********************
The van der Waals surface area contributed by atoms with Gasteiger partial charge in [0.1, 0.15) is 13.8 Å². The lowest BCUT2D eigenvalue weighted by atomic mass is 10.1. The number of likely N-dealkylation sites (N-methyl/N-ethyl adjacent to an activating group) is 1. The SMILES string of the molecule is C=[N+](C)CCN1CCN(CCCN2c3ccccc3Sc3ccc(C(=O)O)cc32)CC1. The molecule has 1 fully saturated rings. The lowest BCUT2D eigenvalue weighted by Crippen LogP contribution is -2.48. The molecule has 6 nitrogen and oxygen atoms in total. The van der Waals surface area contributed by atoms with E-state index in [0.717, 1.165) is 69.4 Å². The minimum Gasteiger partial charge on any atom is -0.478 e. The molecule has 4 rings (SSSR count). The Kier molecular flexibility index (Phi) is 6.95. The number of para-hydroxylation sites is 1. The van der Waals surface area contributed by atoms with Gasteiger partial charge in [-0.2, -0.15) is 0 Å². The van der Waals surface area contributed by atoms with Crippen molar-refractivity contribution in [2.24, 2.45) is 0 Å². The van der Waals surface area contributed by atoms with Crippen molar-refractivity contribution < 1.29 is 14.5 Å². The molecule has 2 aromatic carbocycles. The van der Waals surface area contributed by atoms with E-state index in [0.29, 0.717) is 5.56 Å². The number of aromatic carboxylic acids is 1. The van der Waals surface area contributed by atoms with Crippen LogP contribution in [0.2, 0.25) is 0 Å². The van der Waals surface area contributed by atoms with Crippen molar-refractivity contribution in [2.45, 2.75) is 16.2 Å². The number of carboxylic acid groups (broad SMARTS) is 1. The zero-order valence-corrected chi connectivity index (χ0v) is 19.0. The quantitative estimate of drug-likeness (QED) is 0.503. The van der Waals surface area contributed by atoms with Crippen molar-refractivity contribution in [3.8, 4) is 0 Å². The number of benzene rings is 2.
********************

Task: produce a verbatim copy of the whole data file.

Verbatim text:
The van der Waals surface area contributed by atoms with Gasteiger partial charge in [0.1, 0.15) is 13.8 Å². The lowest BCUT2D eigenvalue weighted by atomic mass is 10.1. The number of likely N-dealkylation sites (N-methyl/N-ethyl adjacent to an activating group) is 1. The SMILES string of the molecule is C=[N+](C)CCN1CCN(CCCN2c3ccccc3Sc3ccc(C(=O)O)cc32)CC1. The molecule has 1 fully saturated rings. The lowest BCUT2D eigenvalue weighted by Crippen LogP contribution is -2.48. The molecule has 6 nitrogen and oxygen atoms in total. The van der Waals surface area contributed by atoms with E-state index in [0.717, 1.165) is 69.4 Å². The minimum Gasteiger partial charge on any atom is -0.478 e. The molecule has 4 rings (SSSR count). The Kier molecular flexibility index (Phi) is 6.95. The number of para-hydroxylation sites is 1. The van der Waals surface area contributed by atoms with Gasteiger partial charge in [-0.2, -0.15) is 0 Å². The van der Waals surface area contributed by atoms with Crippen molar-refractivity contribution in [2.24, 2.45) is 0 Å². The van der Waals surface area contributed by atoms with Crippen molar-refractivity contribution < 1.29 is 14.5 Å². The molecule has 2 aromatic carbocycles. The van der Waals surface area contributed by atoms with E-state index in [0.29, 0.717) is 5.56 Å². The number of aromatic carboxylic acids is 1. The van der Waals surface area contributed by atoms with Crippen LogP contribution in [0.2, 0.25) is 0 Å². The van der Waals surface area contributed by atoms with Crippen molar-refractivity contribution in [2.45, 2.75) is 16.2 Å². The number of carboxylic acid groups (broad SMARTS) is 1. The zero-order valence-corrected chi connectivity index (χ0v) is 19.0. The quantitative estimate of drug-likeness (QED) is 0.503. The van der Waals surface area contributed by atoms with Crippen molar-refractivity contribution in [3.8, 4) is 0 Å². The number of benzene rings is 2.